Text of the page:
• United States

Anti-spam alliance discusses best practices

Jun 29, 20042 mins
Enterprise ApplicationsMessaging Apps

* Anti-Spam Technical Alliance makes recommendations to curb spam

Last week, the Anti-Spam Technical Alliance released a document that discusses a variety of technologies and best practices that its members are implementing in an attempt to curb the spam problem, as well as related problems like denial-of-service attacks.

ASTA represents some of the biggest players in the messaging industry – AOL, British Telecom, Comcast, EarthLink, Microsoft and Yahoo – with tens of millions of e-mail users, and so their recommendations are likely to carry a lot of weight in the industry.

Many of the recommendations discussed in the document are basic common sense and most of them should have been implemented by ISPs long ago: close open relays, carefully monitor applications and scripts on Web servers that can turn them into spamming engines and reconfigure open proxies to make them less able to send spam and other unwanted content.

The document also offers other recommendations, including implementing authentication mechanisms for users to be able to send e-mail; detecting and quarantining computers that may have been turned into “zombies,” or spam-generating engines; disallowing new accounts to be created automatically. Recommendations for bulk-mailing organizations include a variety of good practices, including not spoofing others’ domains, monitoring SMTP responses from mail servers that receive these mailers’ content, providing recipients with the ability to unsubscribe or opt out, and not harvesting e-mail addresses through SMTP.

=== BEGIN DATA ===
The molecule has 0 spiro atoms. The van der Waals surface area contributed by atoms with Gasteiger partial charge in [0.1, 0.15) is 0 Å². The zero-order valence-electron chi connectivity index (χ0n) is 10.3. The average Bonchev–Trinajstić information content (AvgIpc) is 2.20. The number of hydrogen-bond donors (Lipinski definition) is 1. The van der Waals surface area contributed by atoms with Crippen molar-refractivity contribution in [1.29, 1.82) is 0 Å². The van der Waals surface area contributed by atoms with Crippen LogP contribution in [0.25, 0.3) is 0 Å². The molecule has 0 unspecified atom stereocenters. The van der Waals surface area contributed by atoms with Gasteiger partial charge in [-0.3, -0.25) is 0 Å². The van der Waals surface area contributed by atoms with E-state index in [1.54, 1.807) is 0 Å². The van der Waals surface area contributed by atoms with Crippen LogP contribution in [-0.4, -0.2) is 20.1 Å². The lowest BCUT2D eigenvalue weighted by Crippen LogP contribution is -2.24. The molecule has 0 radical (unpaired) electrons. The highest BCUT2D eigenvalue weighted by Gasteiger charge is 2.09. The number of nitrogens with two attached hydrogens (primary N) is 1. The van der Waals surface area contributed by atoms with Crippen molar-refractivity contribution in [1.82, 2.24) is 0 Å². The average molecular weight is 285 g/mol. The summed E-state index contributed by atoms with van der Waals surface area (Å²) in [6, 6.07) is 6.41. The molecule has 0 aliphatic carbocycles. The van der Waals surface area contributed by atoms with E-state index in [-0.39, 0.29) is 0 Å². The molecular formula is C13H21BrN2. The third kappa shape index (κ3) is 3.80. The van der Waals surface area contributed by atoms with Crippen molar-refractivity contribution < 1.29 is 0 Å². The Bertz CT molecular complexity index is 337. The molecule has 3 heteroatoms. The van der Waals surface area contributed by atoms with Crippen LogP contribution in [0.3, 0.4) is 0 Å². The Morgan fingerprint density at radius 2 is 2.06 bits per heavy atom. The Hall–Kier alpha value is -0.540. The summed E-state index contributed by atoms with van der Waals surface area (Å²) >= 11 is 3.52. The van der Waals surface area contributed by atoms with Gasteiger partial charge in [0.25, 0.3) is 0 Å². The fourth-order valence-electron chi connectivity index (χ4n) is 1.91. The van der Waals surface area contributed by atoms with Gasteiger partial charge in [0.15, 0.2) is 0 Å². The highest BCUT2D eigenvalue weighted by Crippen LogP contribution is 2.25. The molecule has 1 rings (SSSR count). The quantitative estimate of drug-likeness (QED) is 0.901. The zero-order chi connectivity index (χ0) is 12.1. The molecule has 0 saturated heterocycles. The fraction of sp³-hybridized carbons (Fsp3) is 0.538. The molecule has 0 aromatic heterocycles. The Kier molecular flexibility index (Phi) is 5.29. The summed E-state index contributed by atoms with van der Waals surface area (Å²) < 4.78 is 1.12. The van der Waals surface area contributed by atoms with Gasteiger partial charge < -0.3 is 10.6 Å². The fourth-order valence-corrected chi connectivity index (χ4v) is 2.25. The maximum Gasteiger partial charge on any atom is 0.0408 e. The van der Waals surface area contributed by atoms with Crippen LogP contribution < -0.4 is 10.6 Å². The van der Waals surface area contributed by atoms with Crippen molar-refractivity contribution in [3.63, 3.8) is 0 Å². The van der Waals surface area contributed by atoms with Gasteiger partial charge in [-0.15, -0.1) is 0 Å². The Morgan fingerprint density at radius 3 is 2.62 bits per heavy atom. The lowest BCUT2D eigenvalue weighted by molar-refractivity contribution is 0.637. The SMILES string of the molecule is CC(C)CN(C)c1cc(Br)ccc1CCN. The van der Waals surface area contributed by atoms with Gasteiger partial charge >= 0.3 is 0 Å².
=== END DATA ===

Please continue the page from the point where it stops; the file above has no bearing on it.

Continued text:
One of the more controversial recommendations offered in the document is the proposed creation of rate limits on sending mail. The document suggests that an account should be limited to sending e-mail to 150 recipients in a one-hour period and 500 in a day. While this would be no problem for the vast majority of legitimate home users, there are a large number of home-based businesses that might be adversely impacted by such limits.

Overall, the ASTA recommendations make good sense for anyone that uses e-mail, provides mailbox services to others or sends out large quantities of e-mail. Whether they will make much difference has yet to be seen.